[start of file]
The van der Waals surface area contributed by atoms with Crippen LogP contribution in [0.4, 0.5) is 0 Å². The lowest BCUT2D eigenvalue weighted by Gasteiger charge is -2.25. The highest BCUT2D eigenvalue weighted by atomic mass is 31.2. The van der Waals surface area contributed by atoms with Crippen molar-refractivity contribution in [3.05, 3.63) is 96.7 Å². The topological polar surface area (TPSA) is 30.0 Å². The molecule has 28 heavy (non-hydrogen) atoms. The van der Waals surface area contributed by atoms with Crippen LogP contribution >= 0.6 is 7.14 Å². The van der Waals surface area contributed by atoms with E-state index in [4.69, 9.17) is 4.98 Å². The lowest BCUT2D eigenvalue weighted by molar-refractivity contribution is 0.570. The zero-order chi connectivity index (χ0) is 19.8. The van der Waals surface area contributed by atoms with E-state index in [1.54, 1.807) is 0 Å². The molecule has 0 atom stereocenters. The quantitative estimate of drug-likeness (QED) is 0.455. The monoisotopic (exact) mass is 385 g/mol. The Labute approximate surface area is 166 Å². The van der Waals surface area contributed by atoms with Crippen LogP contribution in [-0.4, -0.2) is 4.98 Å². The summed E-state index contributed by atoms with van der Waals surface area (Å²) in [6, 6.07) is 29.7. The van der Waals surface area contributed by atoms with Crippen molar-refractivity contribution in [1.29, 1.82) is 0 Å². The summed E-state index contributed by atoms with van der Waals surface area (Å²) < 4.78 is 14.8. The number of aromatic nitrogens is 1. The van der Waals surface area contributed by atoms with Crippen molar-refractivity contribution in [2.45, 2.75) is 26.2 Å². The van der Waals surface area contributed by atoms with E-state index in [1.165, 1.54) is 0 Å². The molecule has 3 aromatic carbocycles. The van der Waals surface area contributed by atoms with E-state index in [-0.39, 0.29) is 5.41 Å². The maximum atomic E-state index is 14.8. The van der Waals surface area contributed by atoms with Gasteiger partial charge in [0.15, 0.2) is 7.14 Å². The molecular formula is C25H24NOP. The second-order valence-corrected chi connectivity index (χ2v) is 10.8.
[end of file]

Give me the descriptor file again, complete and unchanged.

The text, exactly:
The van der Waals surface area contributed by atoms with Crippen LogP contribution in [0.4, 0.5) is 0 Å². The lowest BCUT2D eigenvalue weighted by Gasteiger charge is -2.25. The highest BCUT2D eigenvalue weighted by atomic mass is 31.2. The van der Waals surface area contributed by atoms with Crippen molar-refractivity contribution in [3.05, 3.63) is 96.7 Å². The topological polar surface area (TPSA) is 30.0 Å². The molecule has 28 heavy (non-hydrogen) atoms. The van der Waals surface area contributed by atoms with Crippen LogP contribution >= 0.6 is 7.14 Å². The van der Waals surface area contributed by atoms with E-state index in [4.69, 9.17) is 4.98 Å². The lowest BCUT2D eigenvalue weighted by molar-refractivity contribution is 0.570. The zero-order chi connectivity index (χ0) is 19.8. The van der Waals surface area contributed by atoms with E-state index in [1.54, 1.807) is 0 Å². The molecule has 0 atom stereocenters. The quantitative estimate of drug-likeness (QED) is 0.455. The monoisotopic (exact) mass is 385 g/mol. The Labute approximate surface area is 166 Å². The van der Waals surface area contributed by atoms with Crippen LogP contribution in [-0.4, -0.2) is 4.98 Å². The summed E-state index contributed by atoms with van der Waals surface area (Å²) in [6, 6.07) is 29.7. The van der Waals surface area contributed by atoms with Crippen molar-refractivity contribution in [1.29, 1.82) is 0 Å². The summed E-state index contributed by atoms with van der Waals surface area (Å²) < 4.78 is 14.8. The number of aromatic nitrogens is 1. The van der Waals surface area contributed by atoms with Crippen molar-refractivity contribution in [2.45, 2.75) is 26.2 Å². The van der Waals surface area contributed by atoms with E-state index in [1.165, 1.54) is 0 Å². The molecule has 3 aromatic carbocycles. The van der Waals surface area contributed by atoms with E-state index in [-0.39, 0.29) is 5.41 Å². The maximum atomic E-state index is 14.8. The van der Waals surface area contributed by atoms with Gasteiger partial charge in [0.15, 0.2) is 7.14 Å². The molecular formula is C25H24NOP. The second-order valence-corrected chi connectivity index (χ2v) is 10.8.